Does Use and Early Use of Manual Therapy Make a Difference?
Cambridge, MA (WorkersCompensation.com) - Workers with low back pain (LBP) who received manual therapy (MT) early within two weeks of their physical therapy care (PT) had lower medical costs and fewer days away from work than those who received it later, according to a new study from the Workers Compensation Research Institute (WCRI). MT is hands-on therapy that improves range of motion and reduces pain.
“This is a unique study that addresses an unfamiliar but important health care issue in workers' compensation,” said John Ruser, president and CEO of WCRI. “Although the findings only provide evidence of association between the use and early use of MT and outcomes, it helps fill information gaps in medical and health care policy research regarding this therapy.”
The study, Outcomes Associated with Manual Therapy for Workers with Non-Chronic Low Back Pain, focuses on LBP claims in 28 states. It compares costs and outcomes between claims with early and late MT and between claims with and without MT. The following are among the study's findings:
Among workers with LBP who received MT, early MT (within 2 weeks of PT care) was associated with lower costs and shorter temporary disability (TD) duration as compared with late MT (after 2 weeks of PT care). Early MT was also associated with a lower likelihood of receiving magnetic resonance imaging (MRI), pain management injections, and opioids, as compared with late MT.
Among workers with LBP, those who received MT had higher costs and slightly longer TD durations than those who did not receive MT but received other PT services. These differences may partly reflect dissimilarities in injury severity or underlying health conditions that cannot be measured in the data. Also, longer periods of observation (more than 18 months) may be important to consider when addressing the cost effectiveness of MT treatment.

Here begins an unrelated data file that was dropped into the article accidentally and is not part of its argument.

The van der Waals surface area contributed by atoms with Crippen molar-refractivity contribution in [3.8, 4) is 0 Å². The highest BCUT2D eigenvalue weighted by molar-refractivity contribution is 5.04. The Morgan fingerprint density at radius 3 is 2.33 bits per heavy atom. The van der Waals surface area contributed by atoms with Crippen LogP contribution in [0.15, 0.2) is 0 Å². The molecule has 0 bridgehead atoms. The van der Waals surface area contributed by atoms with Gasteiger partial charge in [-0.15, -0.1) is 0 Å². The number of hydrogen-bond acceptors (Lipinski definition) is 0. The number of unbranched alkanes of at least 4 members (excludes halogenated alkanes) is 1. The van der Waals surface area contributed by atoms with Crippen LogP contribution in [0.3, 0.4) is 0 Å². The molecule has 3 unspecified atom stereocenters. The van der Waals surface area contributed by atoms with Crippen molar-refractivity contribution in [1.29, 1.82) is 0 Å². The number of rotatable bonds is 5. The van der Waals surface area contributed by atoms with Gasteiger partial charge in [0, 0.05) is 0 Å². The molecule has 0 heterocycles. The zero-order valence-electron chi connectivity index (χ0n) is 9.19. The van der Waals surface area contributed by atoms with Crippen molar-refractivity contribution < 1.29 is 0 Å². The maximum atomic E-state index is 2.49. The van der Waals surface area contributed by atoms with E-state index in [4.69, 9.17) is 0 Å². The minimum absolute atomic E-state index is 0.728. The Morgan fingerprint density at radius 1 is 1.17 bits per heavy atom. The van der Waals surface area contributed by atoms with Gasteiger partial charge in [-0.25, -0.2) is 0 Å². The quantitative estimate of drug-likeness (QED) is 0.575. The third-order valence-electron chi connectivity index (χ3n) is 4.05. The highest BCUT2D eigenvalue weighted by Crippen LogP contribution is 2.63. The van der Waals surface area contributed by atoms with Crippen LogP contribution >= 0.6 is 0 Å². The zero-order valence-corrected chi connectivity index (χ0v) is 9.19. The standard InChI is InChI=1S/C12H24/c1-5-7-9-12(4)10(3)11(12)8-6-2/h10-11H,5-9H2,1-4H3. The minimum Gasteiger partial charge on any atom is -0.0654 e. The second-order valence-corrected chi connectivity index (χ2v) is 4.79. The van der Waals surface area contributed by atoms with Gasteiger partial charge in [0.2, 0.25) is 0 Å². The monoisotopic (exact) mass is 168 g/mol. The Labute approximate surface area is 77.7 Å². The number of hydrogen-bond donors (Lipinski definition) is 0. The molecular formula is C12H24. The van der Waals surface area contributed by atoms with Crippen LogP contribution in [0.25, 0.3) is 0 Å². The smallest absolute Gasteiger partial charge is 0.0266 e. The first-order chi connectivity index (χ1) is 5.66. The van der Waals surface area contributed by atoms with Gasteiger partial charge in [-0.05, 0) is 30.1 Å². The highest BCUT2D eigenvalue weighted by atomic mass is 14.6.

Large interstate variations in the utilization of MT services were seen across the 28 study states, which could be explained, to some extent, by differences in state policies influencing provider practices and billing.
The findings are based on our statistical analysis that controls for various factors affecting treatment choice and outcomes. Data used for the analysis capture medical services and benefit payments at 18 months postinjury for workers with LBP who did not have surgery but received MT and other medical services provided by non-chiropractic providers. The 28 study states are Arkansas, California, Connecticut, Delaware, Florida, Georgia, Illinois, Indiana, Iowa, Kansas, Kentucky, Louisiana, Maryland, Massachusetts, Michigan, Minnesota, Missouri, Nevada, New Jersey, New Mexico, New York, North Carolina, Pennsylvania, South Carolina, Tennessee, Texas, Virginia, and Wisconsin.